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Women played a vital role in the Abeokuta indigo dyeing industry during the period 1850 to 1939. This period was particularly critical for the dyeing industry as legitimate trade and colonialism transformed the social, political, and economic context in which female dyers plied their trade. Women dyers engaged in a dynamic and fluid relationship with the colonial political economy that enabled them to navigate the many changes that accompanied colonial rule. Yet, as Byfield shows, there was a paradoxical side to this engagement. Women indigo dyers simultaneously shaped and were shaped by the uneven processes of colonialism and capitalism, with profound consequences both for women dyers and the Abeokuta indigo industry itself.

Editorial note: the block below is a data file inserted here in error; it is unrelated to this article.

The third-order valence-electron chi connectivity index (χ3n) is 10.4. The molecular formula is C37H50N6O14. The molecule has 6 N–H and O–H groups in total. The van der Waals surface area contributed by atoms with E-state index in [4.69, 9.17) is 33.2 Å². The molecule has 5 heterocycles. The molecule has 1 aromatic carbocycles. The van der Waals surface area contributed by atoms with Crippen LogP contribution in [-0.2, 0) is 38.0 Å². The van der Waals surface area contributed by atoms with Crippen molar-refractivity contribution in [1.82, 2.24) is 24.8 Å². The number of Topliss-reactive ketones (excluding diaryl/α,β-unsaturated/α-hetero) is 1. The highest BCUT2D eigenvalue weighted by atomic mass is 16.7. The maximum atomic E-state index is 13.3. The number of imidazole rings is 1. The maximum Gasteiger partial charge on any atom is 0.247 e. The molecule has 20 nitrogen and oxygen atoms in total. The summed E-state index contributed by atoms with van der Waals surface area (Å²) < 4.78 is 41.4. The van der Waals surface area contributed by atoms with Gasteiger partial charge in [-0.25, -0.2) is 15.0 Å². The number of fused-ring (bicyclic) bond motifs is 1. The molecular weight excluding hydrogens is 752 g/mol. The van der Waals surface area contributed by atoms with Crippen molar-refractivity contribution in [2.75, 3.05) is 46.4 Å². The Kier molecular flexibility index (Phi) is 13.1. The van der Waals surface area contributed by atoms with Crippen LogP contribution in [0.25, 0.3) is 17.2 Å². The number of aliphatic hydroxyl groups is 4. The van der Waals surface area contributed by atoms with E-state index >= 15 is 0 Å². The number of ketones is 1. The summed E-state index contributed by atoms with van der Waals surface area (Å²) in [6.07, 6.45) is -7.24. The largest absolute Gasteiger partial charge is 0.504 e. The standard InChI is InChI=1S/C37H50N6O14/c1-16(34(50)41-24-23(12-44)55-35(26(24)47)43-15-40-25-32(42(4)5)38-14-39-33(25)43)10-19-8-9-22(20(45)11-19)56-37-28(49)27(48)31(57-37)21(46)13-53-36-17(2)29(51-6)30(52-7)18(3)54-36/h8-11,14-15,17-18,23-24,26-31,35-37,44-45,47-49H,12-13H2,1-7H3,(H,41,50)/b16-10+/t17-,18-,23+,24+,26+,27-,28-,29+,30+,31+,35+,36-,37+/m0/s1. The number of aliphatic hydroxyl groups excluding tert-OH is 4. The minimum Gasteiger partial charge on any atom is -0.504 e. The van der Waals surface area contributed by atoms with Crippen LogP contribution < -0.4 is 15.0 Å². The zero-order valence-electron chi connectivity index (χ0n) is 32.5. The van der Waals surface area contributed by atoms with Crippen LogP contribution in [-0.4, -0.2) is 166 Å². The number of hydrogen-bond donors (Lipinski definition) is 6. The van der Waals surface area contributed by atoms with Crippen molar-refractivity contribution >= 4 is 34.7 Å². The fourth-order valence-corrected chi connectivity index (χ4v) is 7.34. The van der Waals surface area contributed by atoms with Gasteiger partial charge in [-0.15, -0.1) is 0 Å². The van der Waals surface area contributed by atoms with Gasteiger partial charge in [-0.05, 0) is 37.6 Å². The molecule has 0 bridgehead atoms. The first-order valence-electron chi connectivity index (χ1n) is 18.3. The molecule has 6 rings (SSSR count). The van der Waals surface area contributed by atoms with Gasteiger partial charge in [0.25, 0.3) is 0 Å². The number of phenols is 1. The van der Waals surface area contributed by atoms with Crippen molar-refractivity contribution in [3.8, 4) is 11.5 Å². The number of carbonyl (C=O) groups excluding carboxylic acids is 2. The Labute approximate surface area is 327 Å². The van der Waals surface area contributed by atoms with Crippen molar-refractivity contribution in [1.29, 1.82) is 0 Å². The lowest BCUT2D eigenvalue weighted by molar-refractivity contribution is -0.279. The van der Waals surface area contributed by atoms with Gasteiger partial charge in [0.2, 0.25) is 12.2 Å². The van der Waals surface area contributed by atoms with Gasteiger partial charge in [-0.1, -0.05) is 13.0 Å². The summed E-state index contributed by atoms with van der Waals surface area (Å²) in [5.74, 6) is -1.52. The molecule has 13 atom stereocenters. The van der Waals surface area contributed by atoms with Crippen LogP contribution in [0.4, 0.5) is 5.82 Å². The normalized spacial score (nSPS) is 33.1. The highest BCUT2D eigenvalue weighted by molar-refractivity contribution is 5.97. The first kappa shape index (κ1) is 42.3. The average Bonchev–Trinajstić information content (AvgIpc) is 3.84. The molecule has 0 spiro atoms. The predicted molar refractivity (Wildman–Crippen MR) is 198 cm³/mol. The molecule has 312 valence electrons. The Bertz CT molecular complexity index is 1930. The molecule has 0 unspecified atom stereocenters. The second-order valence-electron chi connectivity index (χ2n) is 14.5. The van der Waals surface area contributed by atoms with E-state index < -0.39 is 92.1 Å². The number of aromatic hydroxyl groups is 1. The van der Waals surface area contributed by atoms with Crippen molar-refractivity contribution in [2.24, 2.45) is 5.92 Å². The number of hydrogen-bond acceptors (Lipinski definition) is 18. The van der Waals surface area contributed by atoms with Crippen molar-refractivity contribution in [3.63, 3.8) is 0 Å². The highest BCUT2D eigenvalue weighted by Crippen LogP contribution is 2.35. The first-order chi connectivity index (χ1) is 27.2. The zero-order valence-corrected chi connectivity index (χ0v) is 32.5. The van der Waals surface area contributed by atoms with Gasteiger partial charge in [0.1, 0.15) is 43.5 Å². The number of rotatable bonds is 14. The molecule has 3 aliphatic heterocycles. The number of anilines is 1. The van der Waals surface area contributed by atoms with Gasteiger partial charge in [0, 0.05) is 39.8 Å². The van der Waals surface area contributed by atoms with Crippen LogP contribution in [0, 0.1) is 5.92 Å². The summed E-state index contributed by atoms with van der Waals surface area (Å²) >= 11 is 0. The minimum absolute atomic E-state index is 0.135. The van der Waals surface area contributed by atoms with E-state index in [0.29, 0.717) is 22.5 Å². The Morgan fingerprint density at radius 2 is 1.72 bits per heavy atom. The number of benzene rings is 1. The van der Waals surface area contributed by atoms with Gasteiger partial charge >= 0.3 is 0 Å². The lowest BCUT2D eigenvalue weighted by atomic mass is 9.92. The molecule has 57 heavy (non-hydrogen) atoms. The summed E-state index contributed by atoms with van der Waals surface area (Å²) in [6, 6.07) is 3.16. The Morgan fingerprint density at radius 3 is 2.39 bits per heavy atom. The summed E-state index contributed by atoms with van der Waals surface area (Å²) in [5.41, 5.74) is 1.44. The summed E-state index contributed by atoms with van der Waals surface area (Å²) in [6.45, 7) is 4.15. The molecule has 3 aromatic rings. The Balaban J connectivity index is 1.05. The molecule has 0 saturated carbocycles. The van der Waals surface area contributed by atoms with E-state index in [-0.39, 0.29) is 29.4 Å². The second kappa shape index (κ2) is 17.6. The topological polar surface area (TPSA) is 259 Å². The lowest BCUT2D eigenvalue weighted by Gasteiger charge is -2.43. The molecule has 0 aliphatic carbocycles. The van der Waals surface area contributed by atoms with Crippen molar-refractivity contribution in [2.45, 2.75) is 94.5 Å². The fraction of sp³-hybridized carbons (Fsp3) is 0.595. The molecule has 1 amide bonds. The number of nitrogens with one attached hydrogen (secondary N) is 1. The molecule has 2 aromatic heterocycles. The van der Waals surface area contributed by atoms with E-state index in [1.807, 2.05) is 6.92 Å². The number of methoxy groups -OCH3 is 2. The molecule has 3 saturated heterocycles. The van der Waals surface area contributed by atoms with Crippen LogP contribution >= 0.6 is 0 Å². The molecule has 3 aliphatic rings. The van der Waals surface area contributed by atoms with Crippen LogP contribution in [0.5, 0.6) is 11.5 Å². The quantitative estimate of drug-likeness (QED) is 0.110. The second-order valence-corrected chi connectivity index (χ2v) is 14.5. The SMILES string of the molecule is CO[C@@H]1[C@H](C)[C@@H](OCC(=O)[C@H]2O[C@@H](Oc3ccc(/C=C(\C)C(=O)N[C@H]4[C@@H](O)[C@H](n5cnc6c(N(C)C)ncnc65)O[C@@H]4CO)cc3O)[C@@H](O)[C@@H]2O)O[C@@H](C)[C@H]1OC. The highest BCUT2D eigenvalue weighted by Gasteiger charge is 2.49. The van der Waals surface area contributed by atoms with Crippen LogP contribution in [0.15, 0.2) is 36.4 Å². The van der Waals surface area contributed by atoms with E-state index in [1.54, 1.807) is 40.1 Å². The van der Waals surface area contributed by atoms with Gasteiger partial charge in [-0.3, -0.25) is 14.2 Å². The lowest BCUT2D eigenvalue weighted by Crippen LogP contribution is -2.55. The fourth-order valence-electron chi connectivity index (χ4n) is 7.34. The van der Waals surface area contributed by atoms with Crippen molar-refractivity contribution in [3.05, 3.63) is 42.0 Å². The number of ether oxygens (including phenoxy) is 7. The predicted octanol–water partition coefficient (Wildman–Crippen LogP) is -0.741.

As one of the few historical treatments of African craft producers, The Bluest Hands illuminates changes in the political consciousness and political activism of women dyers as they mobilized to protect their industry. Scholars interested in African history, art history, African politics, economic history, and women's studies will find much of value in this intriguing study.
Dress and Textile Production in Nineteenth-Century Abeokuta
"The King of England Was Their Wall": State and Society During the Early Colonial Period
Artisans and Empire: The Structure and Organization of Adire Production
Innovation and Conflict in the Adire Industry
Does Father Know Best? Confronting the Alake
The "Collapse" of the Adire Industry, 1937-1939